A Rave on Collaboration & Learning

Lately I have been working on several interesting collaborative initiatives here at work involving dance, engineering, animation, biology, anatomy, physical education, physics. The seeds of these projects came out of several experiences. readings and observations. When thinking about the power and potential of collaborative projects, I cannot help but to think of the story of the blind men and then elephant. Each individual feels one specific part of the elephant, and describes the elephant based on that feeling. But none of them can actually feel the complete beast. I can also think of other relevant models, such as building construction. It is very, very difficult for one person to build a multi-story house completely by themselves. Foundation, framing  are possible,  but  raising a roof  really requires assistance. Also, if one thinks of the specialty trades involved- framing, electrical,  plumbing, cabinetry, etc. one begins to see the strength of the collaborative effort.

The same is true in academia and private sector workplaces. When I first became involved with Interactive Multi-media (now ofter referred to as “new media”), one person could do everything- design, graphics, programing. Interactive projects were able to fit on a disc. Within a relatively short time, projects became more complex and began to require specialists in video, audio, graphic design, interface design and of course programming (Macromind’s “Lingo” for Director was one choice). The same process happened with the Web. In 1995, one person could build and design a web site. Although still possible, Web development now requires a host of technical and design skills- database. back end design and taxonomies, GUI, image, video, audio, etc.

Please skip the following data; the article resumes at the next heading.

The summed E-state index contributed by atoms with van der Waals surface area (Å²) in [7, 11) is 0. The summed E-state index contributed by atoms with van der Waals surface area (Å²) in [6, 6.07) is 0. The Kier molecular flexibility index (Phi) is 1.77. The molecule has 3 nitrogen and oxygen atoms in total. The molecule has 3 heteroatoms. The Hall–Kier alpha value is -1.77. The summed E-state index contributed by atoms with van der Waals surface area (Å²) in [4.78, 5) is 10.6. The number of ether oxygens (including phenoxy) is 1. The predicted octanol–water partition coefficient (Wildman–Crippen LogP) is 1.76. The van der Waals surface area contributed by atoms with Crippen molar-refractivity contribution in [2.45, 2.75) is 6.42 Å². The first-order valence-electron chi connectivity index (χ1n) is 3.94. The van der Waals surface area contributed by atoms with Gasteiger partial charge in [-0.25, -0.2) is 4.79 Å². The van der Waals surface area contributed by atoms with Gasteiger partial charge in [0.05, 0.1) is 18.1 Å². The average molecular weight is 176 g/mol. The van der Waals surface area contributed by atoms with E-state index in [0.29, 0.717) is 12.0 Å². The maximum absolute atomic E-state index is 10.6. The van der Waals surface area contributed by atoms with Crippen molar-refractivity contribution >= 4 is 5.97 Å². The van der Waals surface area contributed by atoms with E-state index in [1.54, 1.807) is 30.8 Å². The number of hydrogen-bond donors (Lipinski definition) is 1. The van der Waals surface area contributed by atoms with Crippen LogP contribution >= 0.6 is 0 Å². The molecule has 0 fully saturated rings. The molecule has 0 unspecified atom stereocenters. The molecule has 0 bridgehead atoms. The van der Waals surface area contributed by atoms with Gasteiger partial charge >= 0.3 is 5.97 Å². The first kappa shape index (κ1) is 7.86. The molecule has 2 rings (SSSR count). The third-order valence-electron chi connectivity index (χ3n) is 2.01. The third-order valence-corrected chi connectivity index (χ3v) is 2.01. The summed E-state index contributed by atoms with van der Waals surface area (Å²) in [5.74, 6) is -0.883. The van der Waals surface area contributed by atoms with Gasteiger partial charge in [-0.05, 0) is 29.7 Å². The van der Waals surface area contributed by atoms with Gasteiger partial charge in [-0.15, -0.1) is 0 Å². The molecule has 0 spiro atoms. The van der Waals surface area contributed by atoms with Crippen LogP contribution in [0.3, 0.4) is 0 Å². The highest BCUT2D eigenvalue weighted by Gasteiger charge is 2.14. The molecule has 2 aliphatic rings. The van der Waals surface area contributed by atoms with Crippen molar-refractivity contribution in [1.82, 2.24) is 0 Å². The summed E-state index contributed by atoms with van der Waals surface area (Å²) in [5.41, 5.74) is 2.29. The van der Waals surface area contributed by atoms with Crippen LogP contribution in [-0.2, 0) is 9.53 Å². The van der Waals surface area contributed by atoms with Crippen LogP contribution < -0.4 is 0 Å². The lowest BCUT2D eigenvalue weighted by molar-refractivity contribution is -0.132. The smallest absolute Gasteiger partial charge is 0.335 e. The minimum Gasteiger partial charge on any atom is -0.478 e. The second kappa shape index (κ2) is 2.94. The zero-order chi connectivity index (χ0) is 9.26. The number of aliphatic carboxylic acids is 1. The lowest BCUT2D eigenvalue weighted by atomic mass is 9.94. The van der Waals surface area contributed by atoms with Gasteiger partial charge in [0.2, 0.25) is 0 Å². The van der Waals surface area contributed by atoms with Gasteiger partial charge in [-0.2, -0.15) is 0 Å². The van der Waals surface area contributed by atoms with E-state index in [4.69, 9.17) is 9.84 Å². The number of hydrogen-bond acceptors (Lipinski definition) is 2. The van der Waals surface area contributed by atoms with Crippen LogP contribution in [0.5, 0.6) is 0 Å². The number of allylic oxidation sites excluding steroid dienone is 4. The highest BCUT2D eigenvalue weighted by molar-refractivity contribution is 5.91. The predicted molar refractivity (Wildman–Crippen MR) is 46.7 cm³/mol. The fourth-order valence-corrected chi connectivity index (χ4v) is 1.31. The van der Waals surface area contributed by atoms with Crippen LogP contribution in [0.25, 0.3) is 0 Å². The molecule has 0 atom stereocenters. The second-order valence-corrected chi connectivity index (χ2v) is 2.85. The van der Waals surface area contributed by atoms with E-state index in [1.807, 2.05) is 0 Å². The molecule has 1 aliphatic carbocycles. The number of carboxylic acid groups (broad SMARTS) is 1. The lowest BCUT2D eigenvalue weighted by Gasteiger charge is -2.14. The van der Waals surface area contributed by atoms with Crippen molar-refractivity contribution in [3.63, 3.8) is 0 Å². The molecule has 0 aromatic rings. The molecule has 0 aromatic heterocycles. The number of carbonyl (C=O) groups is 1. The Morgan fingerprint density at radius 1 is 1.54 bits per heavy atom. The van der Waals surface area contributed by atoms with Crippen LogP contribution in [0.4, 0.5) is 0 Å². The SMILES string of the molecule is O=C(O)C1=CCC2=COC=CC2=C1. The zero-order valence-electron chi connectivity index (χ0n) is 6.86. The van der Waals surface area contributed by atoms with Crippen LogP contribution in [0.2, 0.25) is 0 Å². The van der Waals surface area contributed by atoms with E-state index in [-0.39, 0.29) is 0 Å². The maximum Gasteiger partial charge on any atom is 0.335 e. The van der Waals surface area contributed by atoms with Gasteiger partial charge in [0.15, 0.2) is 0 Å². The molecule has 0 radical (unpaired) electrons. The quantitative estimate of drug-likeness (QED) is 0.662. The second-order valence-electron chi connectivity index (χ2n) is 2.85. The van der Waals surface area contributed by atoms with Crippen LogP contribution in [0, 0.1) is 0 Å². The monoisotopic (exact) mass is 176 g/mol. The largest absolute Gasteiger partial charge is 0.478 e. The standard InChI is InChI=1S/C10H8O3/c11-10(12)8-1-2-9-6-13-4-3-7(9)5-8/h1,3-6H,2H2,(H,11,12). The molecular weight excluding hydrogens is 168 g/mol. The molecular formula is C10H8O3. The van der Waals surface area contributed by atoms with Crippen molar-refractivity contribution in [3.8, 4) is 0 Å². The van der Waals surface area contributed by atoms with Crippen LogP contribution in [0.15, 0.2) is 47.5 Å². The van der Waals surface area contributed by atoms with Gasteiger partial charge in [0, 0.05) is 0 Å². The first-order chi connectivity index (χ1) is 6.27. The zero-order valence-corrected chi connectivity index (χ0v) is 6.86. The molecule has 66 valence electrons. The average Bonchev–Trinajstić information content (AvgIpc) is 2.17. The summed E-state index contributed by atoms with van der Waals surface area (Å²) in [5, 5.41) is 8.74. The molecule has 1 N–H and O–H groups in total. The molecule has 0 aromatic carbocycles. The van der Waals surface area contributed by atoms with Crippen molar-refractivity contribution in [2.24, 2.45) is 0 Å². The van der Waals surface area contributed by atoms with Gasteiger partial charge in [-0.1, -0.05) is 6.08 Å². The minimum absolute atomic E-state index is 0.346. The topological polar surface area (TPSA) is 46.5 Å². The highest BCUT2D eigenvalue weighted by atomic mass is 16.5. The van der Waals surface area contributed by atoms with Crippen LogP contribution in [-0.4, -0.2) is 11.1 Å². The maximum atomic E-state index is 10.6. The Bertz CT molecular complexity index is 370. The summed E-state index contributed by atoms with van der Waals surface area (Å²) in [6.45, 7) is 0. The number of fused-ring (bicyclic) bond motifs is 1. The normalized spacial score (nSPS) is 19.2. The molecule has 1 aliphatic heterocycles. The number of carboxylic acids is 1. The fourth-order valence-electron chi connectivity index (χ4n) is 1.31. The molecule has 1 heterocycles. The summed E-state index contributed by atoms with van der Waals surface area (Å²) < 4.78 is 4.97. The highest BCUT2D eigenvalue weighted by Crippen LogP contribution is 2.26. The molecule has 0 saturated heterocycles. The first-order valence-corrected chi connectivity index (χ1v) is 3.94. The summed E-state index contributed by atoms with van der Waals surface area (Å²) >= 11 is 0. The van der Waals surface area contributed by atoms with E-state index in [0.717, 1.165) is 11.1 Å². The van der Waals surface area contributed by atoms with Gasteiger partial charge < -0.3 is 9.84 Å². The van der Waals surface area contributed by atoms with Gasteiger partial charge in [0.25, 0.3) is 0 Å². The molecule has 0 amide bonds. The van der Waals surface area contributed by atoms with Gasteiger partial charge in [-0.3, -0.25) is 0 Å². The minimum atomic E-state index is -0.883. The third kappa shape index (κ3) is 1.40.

Rather that look at this as being a daunting enterprise, this is really quite exciting. The need for collaboration creates richer rich-media, with better quality graphics, audio, video and interface that really can engage the visitor in an interactive experience. The social network of Web 2.0 that has evolved out the growth of this technology and process continues to promote collaboration and cooperation.

This spirit of cooperation is (or can be) reflected in both academia and the workplace, Blackboards are often interactive whiteboards, research is done online using tools like GoogleScholar as well as databases of articles from  professional journals. Cut and paste is digital that does not require scissors and glue (tell the digital natives about these thing sof the past). Not only the tools are new (and rapidly changing), but the approach to the process of research and creativity reflects the tools. Cross-discipline is not only interesting, but required. In some ways, it harkins back to some of the ideas developed in the Bauhaus, where form and function were promoted as necessary and important. All good design required communication between the artist/designer and the fabricator. This required the artist/designer to have a basic understanding to fabrication and the fabricator to understand basic design theory. Many of the designs and objects are still in use and produced today.

Later- More on learning and web 2.0 as well as links to a couple of fun sites.


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